“Frankly speaking, there is no dignity to a slow and painful death you might as well bomb our islands instead of making us suffer only to witness our slow and fateful demise.“
The maritime shipping industry should not forget the human element as it recovers from the global pandemic and faces new environmental challenges according to Panos Kirnidis, CEO of the Palau International Shipping Registry (PISR).
“The overwhelming message from the COP26 is that failure to act on environmental issues will affect real people but it is people that will lead the charge to recovery and environmental compliance in the global shipping industry.”
COP26 has shone a light on the need for greater co-operation between nations and Panos Kirnidis sees this as a call to the shipping world to recognize that even in a digital environment, there will still be a need for the human element.
“We have been developing our online operations over the past five years so that we are fully digital and able to respond to the requests of ship owners and operators in real time. But we also understand that ship owners need a real person to talk to at times. It’s about confidence and the ability to offer experience, knowledge and guidance on issues related to their operations.”
The recent announcements from some of the world’s largest shipping lines suggest fully digital operations will become the normal method within 20 years. Panos Kirnidis believes this will cause issues for many small to medium-sized ship owners who will not have the resources to operate a full digital service.
“The shipping world is committed to achieving global environmental compliance in line with the targets set by the IMO and yet this will require greater investment from ship owners regardless of size. For the smaller operators this will only be achieved by combining digital technology in their operations with a human blend. People who understand the global shipping industry; partners who can offer advice, support and online services will be an asset for the smaller fleet owners.”
Palau International Ship Registry is celebrating five years of growth that has seen the registry nominated as the fastest growing in the industry and one of the leading digital providers. This ongoing investment in online operations, human partnerships and new technologies will be the right combination to achieve environmental compliance for the shipping world in the next decade according to Panos Kirnidis.
“We have ship owners looking for information and guidance on the new regulations and being able to discuss these with a real person is often a welcome interaction. In January 2023 the IMO’s new EEXI and CII regulations are coming into force. EEXI is a framework for determining the energy efficiency of in-service vessels over 400 GT that fall under MARPOL Annex VI. This affects our ship owners and so will the CII which is an operational measure of how efficiently a ship transports goods or passengers.
“These are both complex regulations and will be central pillars of the IMO’s aim to reduce emissions from vessels by 50% by 2050. The technicalities of these new regulations will see more ship owners looking for guidance. This is why having someone to talk to will be vital to reduce the stress experienced by many ship owners as they struggle to operate in this new shipping environment.”
Since 2017 PISR has launched its own unique Deficiency Prevention System helping to keep vessels operational and in compliance; electronic certificates for almost instant delivery to ships and an online registration and payment service operating in real time. It is part of the registry’s long-term plan to reduce the paperwork and time impositions on ship owners. Panos Kirnidis has defended ship owners in the ongoing debate about their commitment to the environment and believes the majority are fully behind the new regulations. “The shipping world has not ignored the calls for changes and actions to reduce the environmental impact of global maritime operations. In fact, the ship owners we talk to are fully behind the drive to achieve compliance with the current and future regulations. Our view is that experience, knowledge and the need for future planning can only be achieved by combining people with technology. This will benefit smaller fleets and individual ship owners and operators. By doing this, it will also ensure compliance in the drive to reducing the overall impact of shipping on the global environment.”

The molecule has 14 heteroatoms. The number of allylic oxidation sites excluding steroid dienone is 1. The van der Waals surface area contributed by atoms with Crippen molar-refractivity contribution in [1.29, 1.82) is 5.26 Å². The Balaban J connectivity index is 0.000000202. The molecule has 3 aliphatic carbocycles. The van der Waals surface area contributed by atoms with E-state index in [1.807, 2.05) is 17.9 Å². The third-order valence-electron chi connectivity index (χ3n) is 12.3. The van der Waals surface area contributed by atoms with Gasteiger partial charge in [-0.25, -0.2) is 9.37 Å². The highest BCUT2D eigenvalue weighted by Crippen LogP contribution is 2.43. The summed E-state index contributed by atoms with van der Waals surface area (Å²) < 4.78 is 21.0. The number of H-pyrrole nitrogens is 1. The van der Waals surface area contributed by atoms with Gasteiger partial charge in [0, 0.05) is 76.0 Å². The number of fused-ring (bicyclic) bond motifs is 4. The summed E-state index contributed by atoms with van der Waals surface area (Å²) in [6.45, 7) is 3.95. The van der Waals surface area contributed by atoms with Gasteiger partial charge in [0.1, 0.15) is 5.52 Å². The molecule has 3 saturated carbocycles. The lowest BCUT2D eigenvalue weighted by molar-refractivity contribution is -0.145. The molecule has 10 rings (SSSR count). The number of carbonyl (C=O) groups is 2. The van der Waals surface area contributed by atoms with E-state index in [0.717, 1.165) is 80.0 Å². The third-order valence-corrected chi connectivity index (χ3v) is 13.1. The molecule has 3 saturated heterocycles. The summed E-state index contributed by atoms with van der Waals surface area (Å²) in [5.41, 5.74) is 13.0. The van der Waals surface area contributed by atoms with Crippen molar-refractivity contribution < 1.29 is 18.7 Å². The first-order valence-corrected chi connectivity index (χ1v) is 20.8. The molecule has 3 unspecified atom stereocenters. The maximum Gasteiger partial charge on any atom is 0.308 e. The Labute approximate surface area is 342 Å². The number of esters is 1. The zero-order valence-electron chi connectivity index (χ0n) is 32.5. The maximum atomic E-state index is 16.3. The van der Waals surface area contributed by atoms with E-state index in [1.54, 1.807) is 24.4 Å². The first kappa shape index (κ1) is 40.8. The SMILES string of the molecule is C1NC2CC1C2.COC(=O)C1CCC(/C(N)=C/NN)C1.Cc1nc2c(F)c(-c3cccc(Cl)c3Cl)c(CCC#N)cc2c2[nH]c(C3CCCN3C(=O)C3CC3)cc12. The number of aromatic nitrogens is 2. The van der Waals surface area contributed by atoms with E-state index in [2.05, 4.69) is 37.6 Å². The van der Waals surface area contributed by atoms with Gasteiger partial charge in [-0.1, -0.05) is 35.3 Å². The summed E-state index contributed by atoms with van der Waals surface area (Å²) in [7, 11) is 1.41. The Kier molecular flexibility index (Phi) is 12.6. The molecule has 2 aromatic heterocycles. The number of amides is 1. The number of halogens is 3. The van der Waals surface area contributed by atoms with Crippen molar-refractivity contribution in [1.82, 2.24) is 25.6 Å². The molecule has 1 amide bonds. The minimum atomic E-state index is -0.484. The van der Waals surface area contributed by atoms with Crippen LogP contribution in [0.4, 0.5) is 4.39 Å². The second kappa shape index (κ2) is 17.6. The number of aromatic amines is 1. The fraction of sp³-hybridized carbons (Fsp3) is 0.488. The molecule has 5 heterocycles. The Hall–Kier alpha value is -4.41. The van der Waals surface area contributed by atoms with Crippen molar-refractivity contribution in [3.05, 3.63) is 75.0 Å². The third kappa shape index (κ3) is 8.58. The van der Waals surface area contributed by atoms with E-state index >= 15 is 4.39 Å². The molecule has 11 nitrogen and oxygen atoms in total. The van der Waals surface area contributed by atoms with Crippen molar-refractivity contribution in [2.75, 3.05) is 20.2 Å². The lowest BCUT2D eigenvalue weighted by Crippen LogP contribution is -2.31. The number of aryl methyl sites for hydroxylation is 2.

At COP26 last week as he addressed world leaders His Excellency Surangel S. Whipps, Jr, President of Palau stated “as large emitters with their insatiable appetite for advancement are continuing to abuse our environment, threatening our very survival. COP26 must light the fire.
Excellencies, we must hold each other accountable; it is incumbent upon the parties of this convention to concentrate on radical action, consistent mobilisation, rational outcomes as such Palau expects the set of rules guiding the implementation of the Paris Agreement be finalised as a priority outcome of COP26.”
President Whipps stressed that as Pacific Islanders, protectorates of the world’s largest ocean and carbon sink Palau established their national marine sanctuary in 2015, urging formal integration “of ocean into the UNFCC Process through global stock take as a fundamental priority outcome of COP26. Frankly speaking, there is no dignity to a slow and painful death you might as well bomb our islands instead of making us suffer only witness our slow and fateful demise”
President Whipps ended his statement referring to the Palauan legend of Uab, asking us to think of our future generations. “Bold, unified action, led to transformation, we must act together, we owe this to each other, and we owe this to our children.”